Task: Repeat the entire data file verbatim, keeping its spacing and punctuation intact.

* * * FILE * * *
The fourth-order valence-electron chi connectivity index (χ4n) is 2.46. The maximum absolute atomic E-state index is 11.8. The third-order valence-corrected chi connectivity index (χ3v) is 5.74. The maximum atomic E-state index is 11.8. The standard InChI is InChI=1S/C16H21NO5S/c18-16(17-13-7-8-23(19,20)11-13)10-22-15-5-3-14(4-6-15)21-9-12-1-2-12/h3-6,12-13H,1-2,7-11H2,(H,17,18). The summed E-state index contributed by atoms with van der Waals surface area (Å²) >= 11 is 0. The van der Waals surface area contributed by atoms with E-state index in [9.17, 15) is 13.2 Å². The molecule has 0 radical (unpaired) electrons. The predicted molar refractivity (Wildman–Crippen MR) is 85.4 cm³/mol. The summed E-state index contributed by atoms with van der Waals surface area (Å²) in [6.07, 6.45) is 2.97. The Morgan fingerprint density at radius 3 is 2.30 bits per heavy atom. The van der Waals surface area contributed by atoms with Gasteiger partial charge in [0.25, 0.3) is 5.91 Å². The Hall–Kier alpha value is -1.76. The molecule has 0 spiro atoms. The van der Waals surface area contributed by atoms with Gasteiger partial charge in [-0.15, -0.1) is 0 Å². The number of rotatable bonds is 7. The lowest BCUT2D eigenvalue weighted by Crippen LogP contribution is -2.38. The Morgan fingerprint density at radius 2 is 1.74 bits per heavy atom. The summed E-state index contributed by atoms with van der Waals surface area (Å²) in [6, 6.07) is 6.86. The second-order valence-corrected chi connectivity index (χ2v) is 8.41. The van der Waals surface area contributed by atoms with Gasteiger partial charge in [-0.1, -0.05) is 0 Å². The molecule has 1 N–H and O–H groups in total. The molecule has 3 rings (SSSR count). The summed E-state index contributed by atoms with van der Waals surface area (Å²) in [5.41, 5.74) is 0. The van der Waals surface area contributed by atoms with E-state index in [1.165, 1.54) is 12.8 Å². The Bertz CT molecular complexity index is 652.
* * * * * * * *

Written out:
The fourth-order valence-electron chi connectivity index (χ4n) is 2.46. The maximum absolute atomic E-state index is 11.8. The third-order valence-corrected chi connectivity index (χ3v) is 5.74. The maximum atomic E-state index is 11.8. The standard InChI is InChI=1S/C16H21NO5S/c18-16(17-13-7-8-23(19,20)11-13)10-22-15-5-3-14(4-6-15)21-9-12-1-2-12/h3-6,12-13H,1-2,7-11H2,(H,17,18). The summed E-state index contributed by atoms with van der Waals surface area (Å²) >= 11 is 0. The van der Waals surface area contributed by atoms with E-state index in [9.17, 15) is 13.2 Å². The molecule has 0 radical (unpaired) electrons. The predicted molar refractivity (Wildman–Crippen MR) is 85.4 cm³/mol. The summed E-state index contributed by atoms with van der Waals surface area (Å²) in [6.07, 6.45) is 2.97. The Morgan fingerprint density at radius 3 is 2.30 bits per heavy atom. The van der Waals surface area contributed by atoms with Gasteiger partial charge in [0.25, 0.3) is 5.91 Å². The Hall–Kier alpha value is -1.76. The molecule has 0 spiro atoms. The van der Waals surface area contributed by atoms with Gasteiger partial charge in [-0.15, -0.1) is 0 Å². The number of rotatable bonds is 7. The lowest BCUT2D eigenvalue weighted by Crippen LogP contribution is -2.38. The Morgan fingerprint density at radius 2 is 1.74 bits per heavy atom. The summed E-state index contributed by atoms with van der Waals surface area (Å²) in [6, 6.07) is 6.86. The second-order valence-corrected chi connectivity index (χ2v) is 8.41. The van der Waals surface area contributed by atoms with Gasteiger partial charge in [-0.1, -0.05) is 0 Å². The molecule has 1 N–H and O–H groups in total. The molecule has 3 rings (SSSR count). The summed E-state index contributed by atoms with van der Waals surface area (Å²) in [5.41, 5.74) is 0. The van der Waals surface area contributed by atoms with E-state index in [1.165, 1.54) is 12.8 Å². The Bertz CT molecular complexity index is 652.